Algorithms in CSS

I am likely going to write a “CSS for JavaScripters” book, and therefore I need to figure out how to explain CSS to JavaScripters. This series of article smippets are a sort of try-out — pre-drafts I’d like to get feedback on in order to figure out if I’m on the right track.

Today we’ll discuss the writing of CSS algorithms, inspired by Lara Schenck’s excellent article on that topic, which states that not only CSS is a programming language, but you can write algorithms in it.

What follows are my words; not hers — I have different points to make, and give different examples. If you want to hear Lara’s own words on CSS algorithms, drop by at CSS Day, 13th and 14th of June, Amsterdam, where she will speak.

CSS as a programming language

Is CSS a programming language? That's a hard question. In a Twitter poll I conducted in February 2019, 47% of the 3,000 or so participants said that CSS is a prorgamming language, while 53% said it is not.

So there’s no agreement on this — it all depends on your definition of a programming language. If a programming language must be imperative, then no, CSS isn't. If a programming language is anything that gives computers instructions to do anything, then yes, CSS is.

But there’s a more important question: does it matter? Does the fact that CSS is, or is not, a programming language make it easier for you to learn? Let’s discuss CSS algorithm design, which presupposes CSS is in fact a programming language, and see if it helps.

Algorithms in CSS

Saying you write algorithms in CSS is a psychological trick that can put you, and, more importantly, your co-workers, in the right frame of mind for approaching tricky CSS problems.

You should think before you start coding; that’s just as true in CSS as it is in JavaScript. If, for instance, you need a certain layout it is worthwhile to make a quick sketch and decide on your overall approach. Will you use grid, flexbox, floats, or even absolute positioning? (The last two options are not really recommended, by the way.) Will you mix approaches; for instance grid for the overall layout, but flexbox for the naviation bar?

Thinking about these issues before you start coding will save you a lot of work in the long run, just like thinking about the structure of your JavaScript app before you write it helps you create it more quickly.

Now if you slap the name “algorithm design” on this process you achieve several goals. You are able to explain to programmers why you’re doodling boxes in boxes while making cryptic notes about grid gaps and flex bases. You invite those that are new to CSS to share your exploration of a layout problem, and can quickly introduce them to the pros and cons of grids and flexbox. (And remember: the best way to really learn something is to explain it to someone else.)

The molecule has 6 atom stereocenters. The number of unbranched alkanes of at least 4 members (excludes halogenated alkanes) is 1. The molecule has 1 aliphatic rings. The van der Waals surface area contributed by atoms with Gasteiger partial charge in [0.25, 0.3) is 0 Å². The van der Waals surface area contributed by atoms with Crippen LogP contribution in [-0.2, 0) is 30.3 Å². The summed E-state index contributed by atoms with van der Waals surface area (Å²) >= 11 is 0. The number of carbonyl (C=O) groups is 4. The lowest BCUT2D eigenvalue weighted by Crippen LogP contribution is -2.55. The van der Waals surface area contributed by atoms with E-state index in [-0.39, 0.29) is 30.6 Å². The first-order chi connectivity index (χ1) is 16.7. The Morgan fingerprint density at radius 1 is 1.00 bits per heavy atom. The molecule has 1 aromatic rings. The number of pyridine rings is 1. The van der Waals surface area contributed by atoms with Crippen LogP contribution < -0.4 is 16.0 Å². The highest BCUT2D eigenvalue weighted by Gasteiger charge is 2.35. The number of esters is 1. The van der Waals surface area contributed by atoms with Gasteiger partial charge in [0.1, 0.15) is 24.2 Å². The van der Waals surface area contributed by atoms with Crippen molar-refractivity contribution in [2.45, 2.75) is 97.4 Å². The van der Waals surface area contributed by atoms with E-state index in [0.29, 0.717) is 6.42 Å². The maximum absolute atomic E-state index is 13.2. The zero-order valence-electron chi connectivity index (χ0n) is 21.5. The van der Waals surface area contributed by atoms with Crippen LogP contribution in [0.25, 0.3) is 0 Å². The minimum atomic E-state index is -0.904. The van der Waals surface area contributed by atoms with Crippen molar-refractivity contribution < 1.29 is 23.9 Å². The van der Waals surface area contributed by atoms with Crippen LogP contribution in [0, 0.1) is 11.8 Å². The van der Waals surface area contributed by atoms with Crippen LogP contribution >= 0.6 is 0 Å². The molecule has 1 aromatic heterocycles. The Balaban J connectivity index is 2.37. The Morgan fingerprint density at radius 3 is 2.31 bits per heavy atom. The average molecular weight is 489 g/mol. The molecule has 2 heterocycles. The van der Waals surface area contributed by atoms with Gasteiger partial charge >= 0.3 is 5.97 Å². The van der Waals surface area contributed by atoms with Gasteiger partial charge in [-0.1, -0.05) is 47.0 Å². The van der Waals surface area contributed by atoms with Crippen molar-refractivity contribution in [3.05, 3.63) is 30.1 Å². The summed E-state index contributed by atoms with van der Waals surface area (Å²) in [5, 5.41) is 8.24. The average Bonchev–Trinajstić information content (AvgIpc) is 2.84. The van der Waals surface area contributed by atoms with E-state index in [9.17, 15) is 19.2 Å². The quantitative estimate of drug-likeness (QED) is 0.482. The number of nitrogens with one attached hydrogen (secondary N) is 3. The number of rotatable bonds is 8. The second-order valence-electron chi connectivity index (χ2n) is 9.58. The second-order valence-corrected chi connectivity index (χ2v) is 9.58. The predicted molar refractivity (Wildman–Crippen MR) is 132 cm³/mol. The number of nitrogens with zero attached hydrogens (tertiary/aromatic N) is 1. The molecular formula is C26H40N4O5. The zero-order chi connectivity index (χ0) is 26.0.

Naming things

Most importantly, naming things gives you power over them: if a bunch of disconnected doodles and notes become an algorithm design, you grant them the much higher status of a computer problem. And engineers exist to solve tricky computer problems, don’t they? Here, let me show you why I think flexbox is the right approach in this situation ... and before you know it your co-workers will become as engrossed as you are in the details of this exciting new algorithm.

Once the doodling-and-thinking phase that we now call algorithm design is over, you should whip up some proof-of-concept code (it’s OK if it’s ugly), show that your approach will work (or that it won’t, which is also useful data), then test your ugly code in several contexts, and finally iterate until the code is cleaner and more understandable to others.

You’re doing just the same as when you would write a tricky JavaScript module, in other words. Go from design via prototyping and testing to optimsation — and the fact that you use a different programming language doesn’t matter. Meanwhile the magic word “algorithm” will make sure that everyone understands you’re doing some real programming here.

Cool, huh? The power names have!

This is the blog of Peter-Paul Koch, web developer, consultant, and trainer. You can also follow him on Twitter or Mastodon.
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